Home. How does one define it? Miriam Webster defines home as one’s place of residence, the social unit formed by a family living together, a familiar or usual setting, and a place of origin. Even Webster can’t give it just one definition because it so many things to so many people.
After a recent trip back ‘home,’ I’ve come to define it as the place where your people are.
I’ve grappled with the definition of home for a while now. Having lived several different places over the past decade has made it difficult to define home. Is my home where I grew up and where my mom and my dad continue to live? Is my home in whatever state we are currently stationed with my husband and my boys? The answer I’ve learned is it’s both/and. Home is both in Virginia and currently in San Diego. Previously, home was both in Virginia and in Connecticut.
For me, the answer is both/and not because of a physical place, but because of the people in EACH place. I loved going home (to Virginia) to see the people that I grew up with and around. I also loved returning home (to San Diego) to see the people with whom I currently do daily life.
This wasn’t an easy answer to come by. I can be very rigid, black and white in my thinking, so home had to be a definite place, situated a certain way, with all the things that made it feel like home. Which meant I wasn’t free to live anywhere, because I was constantly stuck in how one place didn’t match the other or how my friends were in this place and not that one.
Coming to this both/and mentality is a direct result of my trip back to the east coast. I had so much anxiety about going. For starters, I hadn’t been there since I moved to California 2 years ago. I’ve done a lot of growing in those years and I wasn’t sure the ways I currently think, feel, or act would fit in. Secondly, I didn’t want to leave my routines in California. I love the way my week is planned around the things that keep me healthy: therapy, my small group, my church, and my commitments to certain groups. Though I knew that returning to Virginia for most of my boys’ summer break was inherently a good thing, I could only see it as really good for them. I knew they needed time with my parents and wide-open spaces in which to run and play.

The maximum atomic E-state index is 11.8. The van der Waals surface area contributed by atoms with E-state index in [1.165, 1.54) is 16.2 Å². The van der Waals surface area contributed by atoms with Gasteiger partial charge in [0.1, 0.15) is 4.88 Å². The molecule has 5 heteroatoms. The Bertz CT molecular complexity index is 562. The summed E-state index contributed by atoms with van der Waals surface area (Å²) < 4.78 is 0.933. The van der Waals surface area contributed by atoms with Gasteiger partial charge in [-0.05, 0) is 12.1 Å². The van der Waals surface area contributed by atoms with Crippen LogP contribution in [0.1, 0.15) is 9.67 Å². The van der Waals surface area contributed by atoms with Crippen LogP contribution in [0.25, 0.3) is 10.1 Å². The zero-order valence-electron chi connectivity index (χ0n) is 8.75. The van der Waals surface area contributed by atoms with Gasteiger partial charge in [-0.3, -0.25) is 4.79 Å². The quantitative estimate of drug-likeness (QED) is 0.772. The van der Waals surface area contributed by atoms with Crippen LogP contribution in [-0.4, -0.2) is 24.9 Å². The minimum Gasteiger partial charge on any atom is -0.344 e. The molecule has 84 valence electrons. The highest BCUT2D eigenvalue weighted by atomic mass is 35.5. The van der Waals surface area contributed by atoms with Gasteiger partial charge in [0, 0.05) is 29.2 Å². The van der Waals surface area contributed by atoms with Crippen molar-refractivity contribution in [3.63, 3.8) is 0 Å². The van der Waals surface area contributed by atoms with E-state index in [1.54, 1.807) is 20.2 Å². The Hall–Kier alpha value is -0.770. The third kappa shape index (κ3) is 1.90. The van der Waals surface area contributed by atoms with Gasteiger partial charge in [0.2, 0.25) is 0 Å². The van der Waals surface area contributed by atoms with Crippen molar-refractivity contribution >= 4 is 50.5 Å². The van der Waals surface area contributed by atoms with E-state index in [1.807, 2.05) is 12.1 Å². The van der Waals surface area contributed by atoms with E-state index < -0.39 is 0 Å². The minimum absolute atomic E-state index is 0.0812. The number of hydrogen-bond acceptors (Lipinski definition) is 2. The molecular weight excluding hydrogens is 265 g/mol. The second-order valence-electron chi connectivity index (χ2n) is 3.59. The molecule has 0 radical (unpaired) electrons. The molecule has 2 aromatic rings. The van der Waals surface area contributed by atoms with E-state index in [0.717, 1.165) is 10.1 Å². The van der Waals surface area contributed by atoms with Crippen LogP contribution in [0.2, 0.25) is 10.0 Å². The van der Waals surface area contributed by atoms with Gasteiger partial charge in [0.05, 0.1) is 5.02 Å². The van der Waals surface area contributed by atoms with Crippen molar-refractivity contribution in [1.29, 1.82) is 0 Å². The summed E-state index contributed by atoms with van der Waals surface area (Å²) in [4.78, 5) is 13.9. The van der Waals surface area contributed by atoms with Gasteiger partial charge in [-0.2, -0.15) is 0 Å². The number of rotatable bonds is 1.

Black and white thinking: bad for me/good for them, hard for me/easy for them. I knew I was doing a good thing for my boys but I couldn’t see where I would benefit, only what I was giving up.
Since returning home (to San Diego) after spending 5 weeks at home (in Virginia) I’ve wrestled with a real sense of grief and loss. Returning to San Diego was difficult because of the people I left in Virginia and the fun we had while I was there. It was unexpected, this feeling of grief. Because I had been so anxious on the front side of the trip I had not expected to have trouble leaving, after all I was returning home, to my husband and my routines. I thought I would be ecstatic, to be back at my house, meeting with my small group, and returning to our normal routine. And it was good to do all of those things and see my people, yet the hollow sense of loss remained.
Sitting with that hollowness is how I came to the both/and answer of home. Both places can be home because I feel at home in both. Miriam Webster defines the feeling of ‘at home’ as relaxed and comfortable; at ease; in harmony with the surroundings; on familiar ground.
Home is where my people are. My people make space for me to feel relaxed, comfortable, at ease, in harmony with my surroundings, and on familiar ground. Fortunately, for me, my people span this country from east to west, and north to south. Home is where they are both here and there.